Latest VGTR stats show increase in interim UK spend on larger international projects

Lovely lovely cash

Statistics released today by the British Film Institute show that 132 video games received final certification for VGTR in the first three quarters of 2018. These games had a combined UK / EEA spend of £94m, out of a total budget of £108m.

While slightly fewer games received final certification in this period compared to the same period last year, the data shows a greater drop for UK / EEA spend and overall budgets. The BFI noted that this is likely due to the fact tat there were no video games with budgets greater than £10m certified so far in 2018, which was not the case for the same period in 2017. 

Looking at interim certification, again slightly fewer games were certified so far this year, with 110 games certified in Q1-Q3 compared to 128 in 2017. However, there was a 17% increase in UK / EEA spend on these projects, rising to £346.5m so far in 2018 versus £296.3m the previous year. Due to a significant number of high-budget games receving interim certification so far this year, the overall budgets for these games was up a remarkable 190%, totalling £926.1m - although due to the international nature of these games, UK / EEA spend only represented 37.4% of the overall cost of production. As with previous years, the median project spend remains steady at £400k, as it has done since 2016.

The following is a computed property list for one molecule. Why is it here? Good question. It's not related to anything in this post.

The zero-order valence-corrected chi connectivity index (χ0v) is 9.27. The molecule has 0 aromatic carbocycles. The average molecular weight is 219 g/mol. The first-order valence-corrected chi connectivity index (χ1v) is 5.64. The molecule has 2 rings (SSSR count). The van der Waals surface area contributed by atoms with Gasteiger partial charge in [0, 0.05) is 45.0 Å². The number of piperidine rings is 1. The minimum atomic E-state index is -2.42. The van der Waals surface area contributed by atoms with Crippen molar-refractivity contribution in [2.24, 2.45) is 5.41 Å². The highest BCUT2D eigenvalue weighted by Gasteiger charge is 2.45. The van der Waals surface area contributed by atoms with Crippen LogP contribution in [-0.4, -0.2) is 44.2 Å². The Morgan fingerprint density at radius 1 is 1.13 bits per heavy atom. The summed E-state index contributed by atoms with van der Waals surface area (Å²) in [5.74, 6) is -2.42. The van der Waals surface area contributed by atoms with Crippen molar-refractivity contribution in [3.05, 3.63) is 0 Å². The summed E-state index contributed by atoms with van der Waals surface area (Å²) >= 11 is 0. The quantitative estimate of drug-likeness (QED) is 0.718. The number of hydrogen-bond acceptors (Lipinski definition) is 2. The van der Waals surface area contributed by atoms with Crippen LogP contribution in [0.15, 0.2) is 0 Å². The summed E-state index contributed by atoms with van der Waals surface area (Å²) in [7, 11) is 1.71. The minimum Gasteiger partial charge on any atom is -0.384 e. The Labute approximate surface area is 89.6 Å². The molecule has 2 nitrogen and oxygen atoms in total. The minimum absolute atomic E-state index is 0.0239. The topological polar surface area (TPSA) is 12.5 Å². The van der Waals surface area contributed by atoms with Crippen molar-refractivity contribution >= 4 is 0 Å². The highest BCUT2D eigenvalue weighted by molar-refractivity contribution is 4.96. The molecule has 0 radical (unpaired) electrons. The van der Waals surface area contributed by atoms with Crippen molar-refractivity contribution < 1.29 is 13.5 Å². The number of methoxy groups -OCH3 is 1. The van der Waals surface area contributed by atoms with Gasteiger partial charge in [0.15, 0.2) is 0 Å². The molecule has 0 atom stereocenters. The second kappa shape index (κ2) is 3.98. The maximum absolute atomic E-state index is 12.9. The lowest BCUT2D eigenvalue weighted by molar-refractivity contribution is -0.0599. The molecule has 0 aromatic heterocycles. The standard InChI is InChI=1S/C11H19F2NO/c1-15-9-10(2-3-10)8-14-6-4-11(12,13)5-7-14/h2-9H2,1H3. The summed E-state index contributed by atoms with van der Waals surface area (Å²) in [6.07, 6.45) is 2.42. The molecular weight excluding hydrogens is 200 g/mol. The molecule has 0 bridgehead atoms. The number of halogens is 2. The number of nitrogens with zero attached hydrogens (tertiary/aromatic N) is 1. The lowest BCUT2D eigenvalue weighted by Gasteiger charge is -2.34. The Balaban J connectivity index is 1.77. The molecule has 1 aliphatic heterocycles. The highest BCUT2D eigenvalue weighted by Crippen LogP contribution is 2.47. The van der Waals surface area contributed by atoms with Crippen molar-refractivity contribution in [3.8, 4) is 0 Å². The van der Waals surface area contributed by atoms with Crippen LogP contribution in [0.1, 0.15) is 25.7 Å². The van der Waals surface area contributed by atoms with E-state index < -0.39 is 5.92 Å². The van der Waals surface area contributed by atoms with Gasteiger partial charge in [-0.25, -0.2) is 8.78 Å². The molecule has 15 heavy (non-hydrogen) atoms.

While these figures show do slightly less games certified for VGTR year-on-year, the increase in UK / EEA spend on projects with interim certification is encouraging and highlights UK-based spend on larger international projects.

The video games tax relief remains an important incentive for UK games development, with the significant benefits to the industry and overall UK economy clearly evidenced in the BFI's recent Screen Business report, released at the start of the month.

As ever, Ukie encourages developers of all sizes to look at how they can qualify for the relief, the details of which are available via the BFI's website. In short, any game project that scores at least 16 points out of a possible 31 against the qualifcation criteria should be eligible for receiving up to 20% of development costs back (or 25% of the qualifying expenditure).